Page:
Last week in my Human Evolution class we looked at whether we could estimate hominin brain sizes, or endocranial volumes (ECV), based on just the length and width of the bony brain case. Students took these measurements on 3D surface scans…
… and then plugged their data into equations relating these measurements to brain size in chimpanzees (Neubauer et al., 2012) and humans (Coqueugniot and Hublin, 2012).
So in addition to spending time with fossils, students also learned about osteometric landmarks with fun names like “glabella” and “opisthocranion.” More importantly, students compared their estimates with published endocranial volumes for these specimens, based on endocast measurements:
This comparison highlights the point that regression equations might not be appropriate outside of the samples on which they are developed. Here, estimates based on the relationship between cranial dimensions and brain size in chimpanzees tend to underestimate fossils’ actual values (black and red in the plot above), while the human regressions tend to overestimate hominins’ brain sizes. Students must think about why these equations perform poorly on fossil hominins.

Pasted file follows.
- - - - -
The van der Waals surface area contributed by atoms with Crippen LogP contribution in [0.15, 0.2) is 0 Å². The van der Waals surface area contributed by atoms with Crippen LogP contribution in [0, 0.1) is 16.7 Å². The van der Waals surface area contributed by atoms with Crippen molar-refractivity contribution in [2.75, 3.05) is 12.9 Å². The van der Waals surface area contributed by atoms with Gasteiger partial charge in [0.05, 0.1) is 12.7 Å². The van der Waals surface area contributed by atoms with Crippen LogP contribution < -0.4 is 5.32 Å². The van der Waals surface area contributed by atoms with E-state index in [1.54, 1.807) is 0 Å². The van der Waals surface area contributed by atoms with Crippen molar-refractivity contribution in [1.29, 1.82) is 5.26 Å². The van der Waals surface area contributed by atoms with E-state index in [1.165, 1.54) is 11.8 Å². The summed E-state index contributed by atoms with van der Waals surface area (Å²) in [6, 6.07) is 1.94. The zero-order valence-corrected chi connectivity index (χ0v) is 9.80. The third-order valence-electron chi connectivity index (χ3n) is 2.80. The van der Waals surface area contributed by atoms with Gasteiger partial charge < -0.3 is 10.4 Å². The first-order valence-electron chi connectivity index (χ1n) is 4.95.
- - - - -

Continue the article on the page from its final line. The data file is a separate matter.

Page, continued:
Most of the fossil scans come from AfricanFossils.org, but a few are from Artec’s sample gallery. One of the cool, fairly recent humans at African Fossils (KNM ER 5306) will give students something else to think about:
Here are the lab materials so you can use and adapt this for your own class:
Coqueugniot, H., & Hublin, J. (2012). Age-related changes of digital endocranial volume during human ontogeny: Results from an osteological reference collection American Journal of Physical Anthropology, 147 (2), 312-318 DOI: 10.1002/ajpa.21655
Neubauer, S., Gunz, P., Schwarz, U., Hublin, J., & Boesch, C. (2012). Brief communication: Endocranial volumes in an ontogenetic sample of chimpanzees from the taï forest national park, ivory coast American Journal of Physical Anthropology, 147 (2), 319-325 DOI: 10.1002/ajpa.21641